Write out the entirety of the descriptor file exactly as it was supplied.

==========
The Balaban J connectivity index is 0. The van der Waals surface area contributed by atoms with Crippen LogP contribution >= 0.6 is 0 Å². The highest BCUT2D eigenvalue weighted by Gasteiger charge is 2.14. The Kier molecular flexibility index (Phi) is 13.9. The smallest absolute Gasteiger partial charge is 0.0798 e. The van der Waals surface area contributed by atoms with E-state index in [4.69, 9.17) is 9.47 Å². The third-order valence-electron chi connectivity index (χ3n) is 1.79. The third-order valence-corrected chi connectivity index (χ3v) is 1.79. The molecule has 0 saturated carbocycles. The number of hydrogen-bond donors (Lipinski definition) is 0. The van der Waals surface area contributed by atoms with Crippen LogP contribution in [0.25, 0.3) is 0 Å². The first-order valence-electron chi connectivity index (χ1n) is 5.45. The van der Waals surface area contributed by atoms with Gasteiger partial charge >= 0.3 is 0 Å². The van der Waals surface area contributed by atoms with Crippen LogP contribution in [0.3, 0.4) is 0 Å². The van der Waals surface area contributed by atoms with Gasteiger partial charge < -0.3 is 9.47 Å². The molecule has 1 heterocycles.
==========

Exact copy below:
The Balaban J connectivity index is 0. The van der Waals surface area contributed by atoms with Crippen LogP contribution >= 0.6 is 0 Å². The highest BCUT2D eigenvalue weighted by Gasteiger charge is 2.14. The Kier molecular flexibility index (Phi) is 13.9. The smallest absolute Gasteiger partial charge is 0.0798 e. The van der Waals surface area contributed by atoms with E-state index in [4.69, 9.17) is 9.47 Å². The third-order valence-electron chi connectivity index (χ3n) is 1.79. The third-order valence-corrected chi connectivity index (χ3v) is 1.79. The molecule has 0 saturated carbocycles. The number of hydrogen-bond donors (Lipinski definition) is 0. The van der Waals surface area contributed by atoms with Crippen LogP contribution in [0.25, 0.3) is 0 Å². The first-order valence-electron chi connectivity index (χ1n) is 5.45. The van der Waals surface area contributed by atoms with Gasteiger partial charge >= 0.3 is 0 Å². The van der Waals surface area contributed by atoms with Crippen LogP contribution in [0.3, 0.4) is 0 Å². The van der Waals surface area contributed by atoms with Gasteiger partial charge < -0.3 is 9.47 Å². The molecule has 1 heterocycles.